The Equinox p2 provisioning framework

Easier Eclipse configurations with Galileo

With the Ganymede release, the Eclipse Update Manager has been replaced by the Equinox/p2 provisioning framework. Author Nathan Good gives a high-level overview of the framework, and discover its benefits for users and update site builders.


Nathan A. Good, Senior Information Engineer, Freelance Developer

Nathan GoodNathan A. Good lives in the Twin Cities area of Minnesota. Professionally, he does software development, software architecture, and systems administration. When he's not writing software, he enjoys building PCs and servers, reading about and working with new technologies, and trying to get his friends to make the move to open source software. He's written and co-written many books and articles, including Professional Red Hat Enterprise Linux 3, Regular Expression Recipes: A Problem-Solution Approach, and Foundations of PEAR: Rapid PHP Development.

24 November 2009

Also available in Japanese Portuguese

The Equinox/p2 provisioning framework, which replaces the Update Manager in pre-Galileo releases of the Eclipse IDE, can be a frustrating change for plug-in and update site builders because the tools (GUI tools, like editors for installable unit [IU] files, as well as Ant tasks and command-line tools) are not as mature as the other Eclipse tools. However, the p2 framework has a lot to offer end users. This article focuses on using two GUI tools — p2installer and p2agent — to install Eclipse and build Eclipse profiles.

Frequently used acronyms

  • GUI: Graphical user interface
  • IDE: Integrated development environment
  • JAR: Java archive
  • SDK: Software development kit

The Equinox/p2 framework also introduces changes to the way Eclipse components are packaged. New terms used to describe some of these changes in metadata information and how it's used include:

  • Installable units— Metadata that provides information, such as name, version, and requirements. The information contained in the IU allows the Equinox/p2 framework to install the products. The IU Editor is only currently available in a developer project by checking it out using Subversion (SVN). (See Resources for details.)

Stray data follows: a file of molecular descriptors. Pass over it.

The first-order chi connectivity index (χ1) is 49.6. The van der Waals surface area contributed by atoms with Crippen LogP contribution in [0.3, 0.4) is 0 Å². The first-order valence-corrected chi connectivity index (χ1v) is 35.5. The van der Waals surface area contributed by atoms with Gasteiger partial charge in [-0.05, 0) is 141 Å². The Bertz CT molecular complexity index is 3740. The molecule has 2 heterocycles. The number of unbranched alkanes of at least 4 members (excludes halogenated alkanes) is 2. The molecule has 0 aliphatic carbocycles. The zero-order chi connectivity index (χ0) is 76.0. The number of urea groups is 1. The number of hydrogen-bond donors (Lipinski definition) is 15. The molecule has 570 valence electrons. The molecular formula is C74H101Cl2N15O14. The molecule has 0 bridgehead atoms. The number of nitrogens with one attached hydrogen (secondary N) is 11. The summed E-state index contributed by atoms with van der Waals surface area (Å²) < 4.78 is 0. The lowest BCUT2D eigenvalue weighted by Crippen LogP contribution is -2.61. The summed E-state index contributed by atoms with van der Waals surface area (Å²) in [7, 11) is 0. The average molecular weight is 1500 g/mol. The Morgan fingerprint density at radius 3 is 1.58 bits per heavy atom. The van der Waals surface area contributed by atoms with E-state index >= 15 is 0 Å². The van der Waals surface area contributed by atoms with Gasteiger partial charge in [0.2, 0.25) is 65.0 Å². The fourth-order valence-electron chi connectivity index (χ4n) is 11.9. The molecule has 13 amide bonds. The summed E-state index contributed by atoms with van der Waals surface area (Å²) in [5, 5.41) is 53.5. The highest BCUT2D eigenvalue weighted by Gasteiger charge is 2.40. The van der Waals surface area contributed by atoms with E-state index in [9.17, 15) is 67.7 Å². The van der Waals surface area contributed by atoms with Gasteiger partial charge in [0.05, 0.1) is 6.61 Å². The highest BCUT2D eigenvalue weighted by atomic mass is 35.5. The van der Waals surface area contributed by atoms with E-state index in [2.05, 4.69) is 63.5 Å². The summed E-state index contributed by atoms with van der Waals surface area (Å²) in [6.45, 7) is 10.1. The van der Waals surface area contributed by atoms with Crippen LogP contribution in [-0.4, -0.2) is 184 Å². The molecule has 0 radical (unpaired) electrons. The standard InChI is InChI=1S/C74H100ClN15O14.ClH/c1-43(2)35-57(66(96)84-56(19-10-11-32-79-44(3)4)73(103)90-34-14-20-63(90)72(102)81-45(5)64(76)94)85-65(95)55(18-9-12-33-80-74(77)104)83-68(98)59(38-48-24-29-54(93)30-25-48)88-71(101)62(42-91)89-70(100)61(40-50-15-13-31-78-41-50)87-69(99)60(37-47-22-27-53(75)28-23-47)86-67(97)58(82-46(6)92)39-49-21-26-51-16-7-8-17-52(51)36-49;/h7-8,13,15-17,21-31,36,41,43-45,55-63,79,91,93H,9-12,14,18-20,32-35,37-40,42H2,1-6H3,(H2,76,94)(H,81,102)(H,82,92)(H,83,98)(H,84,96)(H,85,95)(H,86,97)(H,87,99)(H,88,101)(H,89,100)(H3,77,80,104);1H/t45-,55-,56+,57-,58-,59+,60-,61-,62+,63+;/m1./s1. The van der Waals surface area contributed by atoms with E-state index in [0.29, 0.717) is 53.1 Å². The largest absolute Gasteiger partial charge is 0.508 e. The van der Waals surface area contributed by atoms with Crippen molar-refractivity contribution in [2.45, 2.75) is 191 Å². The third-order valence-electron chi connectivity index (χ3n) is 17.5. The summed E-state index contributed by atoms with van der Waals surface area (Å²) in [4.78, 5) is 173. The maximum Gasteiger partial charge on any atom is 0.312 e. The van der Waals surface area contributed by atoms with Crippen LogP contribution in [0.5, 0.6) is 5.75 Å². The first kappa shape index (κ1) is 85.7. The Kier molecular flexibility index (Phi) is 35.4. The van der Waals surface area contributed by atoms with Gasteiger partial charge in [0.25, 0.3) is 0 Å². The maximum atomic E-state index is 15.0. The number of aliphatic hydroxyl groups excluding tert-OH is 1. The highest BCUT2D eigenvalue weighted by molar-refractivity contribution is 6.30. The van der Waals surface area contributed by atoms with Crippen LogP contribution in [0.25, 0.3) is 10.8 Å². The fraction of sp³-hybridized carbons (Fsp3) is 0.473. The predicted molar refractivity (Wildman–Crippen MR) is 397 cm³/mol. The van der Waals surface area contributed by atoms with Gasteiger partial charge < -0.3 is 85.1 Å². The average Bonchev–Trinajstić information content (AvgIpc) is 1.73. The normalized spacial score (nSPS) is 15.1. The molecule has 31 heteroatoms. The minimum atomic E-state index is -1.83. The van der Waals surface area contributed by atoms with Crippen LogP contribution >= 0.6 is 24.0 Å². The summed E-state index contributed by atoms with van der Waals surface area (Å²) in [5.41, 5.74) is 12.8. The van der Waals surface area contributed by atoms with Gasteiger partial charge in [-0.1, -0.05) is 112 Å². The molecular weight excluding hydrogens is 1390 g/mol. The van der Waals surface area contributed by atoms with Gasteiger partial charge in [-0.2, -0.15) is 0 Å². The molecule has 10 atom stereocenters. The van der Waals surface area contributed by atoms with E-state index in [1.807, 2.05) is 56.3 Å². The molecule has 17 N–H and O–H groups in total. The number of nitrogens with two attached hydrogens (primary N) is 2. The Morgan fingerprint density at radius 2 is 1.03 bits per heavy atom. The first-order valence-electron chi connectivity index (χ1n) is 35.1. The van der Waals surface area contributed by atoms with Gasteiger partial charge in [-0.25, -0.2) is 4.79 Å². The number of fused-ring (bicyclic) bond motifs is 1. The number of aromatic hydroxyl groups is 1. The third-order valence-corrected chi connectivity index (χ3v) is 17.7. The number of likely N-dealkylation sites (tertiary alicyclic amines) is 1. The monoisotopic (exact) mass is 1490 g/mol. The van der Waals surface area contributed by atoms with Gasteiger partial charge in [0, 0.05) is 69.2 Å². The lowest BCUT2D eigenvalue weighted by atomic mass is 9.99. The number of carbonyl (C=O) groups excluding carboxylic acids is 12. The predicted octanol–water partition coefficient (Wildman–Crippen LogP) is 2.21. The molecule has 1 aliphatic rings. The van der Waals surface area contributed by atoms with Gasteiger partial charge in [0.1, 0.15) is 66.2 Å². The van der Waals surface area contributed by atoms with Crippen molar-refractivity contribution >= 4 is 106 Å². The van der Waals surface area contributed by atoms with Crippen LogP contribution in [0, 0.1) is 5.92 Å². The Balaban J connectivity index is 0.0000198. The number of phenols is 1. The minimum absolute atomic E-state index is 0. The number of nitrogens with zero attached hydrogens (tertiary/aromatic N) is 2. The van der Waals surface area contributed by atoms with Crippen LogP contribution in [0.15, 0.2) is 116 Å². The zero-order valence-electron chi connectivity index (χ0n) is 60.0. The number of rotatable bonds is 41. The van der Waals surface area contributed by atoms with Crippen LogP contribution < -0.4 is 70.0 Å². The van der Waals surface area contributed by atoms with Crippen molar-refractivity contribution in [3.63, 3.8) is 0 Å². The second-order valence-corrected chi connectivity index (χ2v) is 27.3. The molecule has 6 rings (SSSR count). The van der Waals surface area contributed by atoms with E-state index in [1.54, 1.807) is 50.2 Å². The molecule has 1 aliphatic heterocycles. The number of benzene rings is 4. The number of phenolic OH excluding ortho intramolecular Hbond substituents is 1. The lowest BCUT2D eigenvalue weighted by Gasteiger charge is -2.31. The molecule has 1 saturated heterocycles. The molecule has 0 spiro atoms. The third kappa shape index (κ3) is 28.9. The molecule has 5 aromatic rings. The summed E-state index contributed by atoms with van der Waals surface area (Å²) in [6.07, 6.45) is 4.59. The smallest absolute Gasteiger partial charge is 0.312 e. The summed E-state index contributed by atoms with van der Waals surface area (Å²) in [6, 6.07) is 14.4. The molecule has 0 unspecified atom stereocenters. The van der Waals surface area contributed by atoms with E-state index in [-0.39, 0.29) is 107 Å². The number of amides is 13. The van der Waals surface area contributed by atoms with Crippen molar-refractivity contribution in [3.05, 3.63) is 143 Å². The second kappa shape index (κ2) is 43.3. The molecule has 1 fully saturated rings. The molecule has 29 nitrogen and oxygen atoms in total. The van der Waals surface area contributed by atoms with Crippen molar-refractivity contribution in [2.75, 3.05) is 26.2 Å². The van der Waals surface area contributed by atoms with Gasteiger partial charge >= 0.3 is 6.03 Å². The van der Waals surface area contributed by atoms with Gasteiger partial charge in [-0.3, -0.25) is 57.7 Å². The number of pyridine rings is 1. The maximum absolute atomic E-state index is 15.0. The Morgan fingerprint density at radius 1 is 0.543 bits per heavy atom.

• Profiles— In the Equinox/p2 framework, features, and plug-ins are the same as they were in prior versions of Eclipse. However, you can install them into profiles, which is a new concept with Equinox/p2. By creating different profiles for Eclipse, you can have completely different instances, or configurations, of Eclipse set of in different ways but using common plug-in files.

Using Equinox/p2 provisioning inside the Eclipse workbench

The Equinox/p2 provisioning framework is a replacement for what used to be the Update Manager, so when updating Eclipse from within the IDE, you use the standard Help > Check for Updates in Galileo. To install new software, click Help > Install New Software.

New in the Equinox/p2 provisioning framework, however, is the notion of drop-ins, which are plug-ins that are "dropped into" a directory location while in either an archived file (JAR) or in the standard directory structure for plug-ins and features. When Eclipse starts, it scans the dropins folder for new plug-ins and installs them. An important characteristic to note is that the Equinox/p2 developers have adopted the assumption that if it installs correctly, it also runs. So, any plug-in located in the dropins folder and has dependencies resolved will be installed when Eclipse starts.

The basic structure of the dropins folder is designed to make removing plug-ins that were installed that way even easier. The dropins folder also supports nesting the directories into structure that makes the dropped-in plug-ins easier to organize. Consider Listing 1, which shows the dropins folder location for a fresh installation of Eclipse.

Listing 1. The contents of the dropins folder

0 directories, 0 files

Listing 2 shows how Subclipse V1.6.x (from the archived site file) and the Regex Util plug-in (see Resources) are installed in the directory. After the files were put into the dropins folder, Eclipse installed them the next time it started. I could not find them in the Help > About installation information, suggesting that they can only be removed by deleting them from the dropins folder.

Listing 2. The contents after unpacking files into dropins
|-- regexutil
|   `-- eclipse
|       `-- plugins
|           `-- com.ess.regexutil_1.2.4.jar
`-- subclipse
    `-- eclipse
        |-- features
        |   |-- com.collabnet.subversion.merge.feature_1.10.0.jar
        |   |-- com.sun.jna_3.0.9.jar
        |   |-- org.tigris.subversion.clientadapter.feature_1.6.4.1.jar
        |   |-- org.tigris.subversion.clientadapter.javahl.feature_1.6.4.1.jar
        |   |-- org.tigris.subversion.clientadapter.svnkit.feature_1.6.4.jar
        |   |-- org.tigris.subversion.subclipse.graph.feature_1.0.7.jar
        |   |-- org.tigris.subversion.subclipse.mylyn_3.0.0.jar
        |   |-- org.tigris.subversion.subclipse_1.6.5.jar
        |   `-- org.tmatesoft.svnkit_1.3.0.5847.jar
        `-- plugins
            |-- com.collabnet.subversion.merge_1.10.0.jar
            |-- com.sun.jna_3.0.9.jar
            |-- org.tigris.subversion.clientadapter.javahl.win32_1.6.4.jar
            |-- org.tigris.subversion.clientadapter.javahl_1.6.4.1.jar
            |-- org.tigris.subversion.clientadapter.svnkit_1.6.4.jar
            |-- org.tigris.subversion.clientadapter_1.6.4.1.jar
            |-- org.tigris.subversion.subclipse.core_1.6.5.jar
            |-- org.tigris.subversion.subclipse.doc_1.3.0.jar
            |-- org.tigris.subversion.subclipse.graph_1.0.7.jar
            |-- org.tigris.subversion.subclipse.mylyn_3.0.0.jar